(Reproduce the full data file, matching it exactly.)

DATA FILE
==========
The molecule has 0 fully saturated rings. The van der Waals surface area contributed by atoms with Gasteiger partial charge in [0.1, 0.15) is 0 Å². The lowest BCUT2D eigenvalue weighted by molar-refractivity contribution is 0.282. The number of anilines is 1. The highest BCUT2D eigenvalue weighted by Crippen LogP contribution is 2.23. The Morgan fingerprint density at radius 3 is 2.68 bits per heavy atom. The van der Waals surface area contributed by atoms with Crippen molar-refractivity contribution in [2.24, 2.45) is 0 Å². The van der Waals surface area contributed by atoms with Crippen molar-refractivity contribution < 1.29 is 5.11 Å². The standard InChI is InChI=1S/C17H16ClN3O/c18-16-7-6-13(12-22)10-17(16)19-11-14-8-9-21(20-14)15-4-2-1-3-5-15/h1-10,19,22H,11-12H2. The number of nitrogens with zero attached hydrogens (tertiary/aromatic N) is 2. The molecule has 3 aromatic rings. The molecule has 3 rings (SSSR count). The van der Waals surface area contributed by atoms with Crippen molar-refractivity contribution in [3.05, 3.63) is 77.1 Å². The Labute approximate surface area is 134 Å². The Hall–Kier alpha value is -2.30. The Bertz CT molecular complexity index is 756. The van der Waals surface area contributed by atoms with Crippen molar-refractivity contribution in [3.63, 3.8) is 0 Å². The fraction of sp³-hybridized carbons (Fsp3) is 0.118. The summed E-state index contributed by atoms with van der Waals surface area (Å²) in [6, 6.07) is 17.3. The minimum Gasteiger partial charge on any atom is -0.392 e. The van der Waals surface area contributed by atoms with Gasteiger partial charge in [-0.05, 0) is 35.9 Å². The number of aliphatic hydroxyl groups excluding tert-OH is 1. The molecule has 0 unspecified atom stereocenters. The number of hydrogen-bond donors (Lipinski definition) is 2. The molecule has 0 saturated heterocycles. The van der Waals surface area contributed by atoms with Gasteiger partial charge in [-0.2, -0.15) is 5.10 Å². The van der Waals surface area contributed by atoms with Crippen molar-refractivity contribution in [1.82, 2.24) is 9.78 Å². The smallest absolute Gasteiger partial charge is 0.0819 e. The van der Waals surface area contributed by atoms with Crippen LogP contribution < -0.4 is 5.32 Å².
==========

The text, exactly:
The molecule has 0 fully saturated rings. The van der Waals surface area contributed by atoms with Gasteiger partial charge in [0.1, 0.15) is 0 Å². The lowest BCUT2D eigenvalue weighted by molar-refractivity contribution is 0.282. The number of anilines is 1. The highest BCUT2D eigenvalue weighted by Crippen LogP contribution is 2.23. The Morgan fingerprint density at radius 3 is 2.68 bits per heavy atom. The van der Waals surface area contributed by atoms with Crippen molar-refractivity contribution in [2.24, 2.45) is 0 Å². The van der Waals surface area contributed by atoms with Crippen molar-refractivity contribution < 1.29 is 5.11 Å². The standard InChI is InChI=1S/C17H16ClN3O/c18-16-7-6-13(12-22)10-17(16)19-11-14-8-9-21(20-14)15-4-2-1-3-5-15/h1-10,19,22H,11-12H2. The number of nitrogens with zero attached hydrogens (tertiary/aromatic N) is 2. The molecule has 3 aromatic rings. The molecule has 3 rings (SSSR count). The van der Waals surface area contributed by atoms with Crippen molar-refractivity contribution in [3.05, 3.63) is 77.1 Å². The Labute approximate surface area is 134 Å². The Hall–Kier alpha value is -2.30. The Bertz CT molecular complexity index is 756. The van der Waals surface area contributed by atoms with Crippen molar-refractivity contribution in [3.63, 3.8) is 0 Å². The fraction of sp³-hybridized carbons (Fsp3) is 0.118. The summed E-state index contributed by atoms with van der Waals surface area (Å²) in [6, 6.07) is 17.3. The minimum Gasteiger partial charge on any atom is -0.392 e. The van der Waals surface area contributed by atoms with Gasteiger partial charge in [-0.05, 0) is 35.9 Å². The number of aliphatic hydroxyl groups excluding tert-OH is 1. The molecule has 0 unspecified atom stereocenters. The number of hydrogen-bond donors (Lipinski definition) is 2. The molecule has 0 saturated heterocycles. The van der Waals surface area contributed by atoms with Gasteiger partial charge in [-0.2, -0.15) is 5.10 Å². The van der Waals surface area contributed by atoms with Crippen molar-refractivity contribution in [1.82, 2.24) is 9.78 Å². The smallest absolute Gasteiger partial charge is 0.0819 e. The van der Waals surface area contributed by atoms with Crippen LogP contribution < -0.4 is 5.32 Å².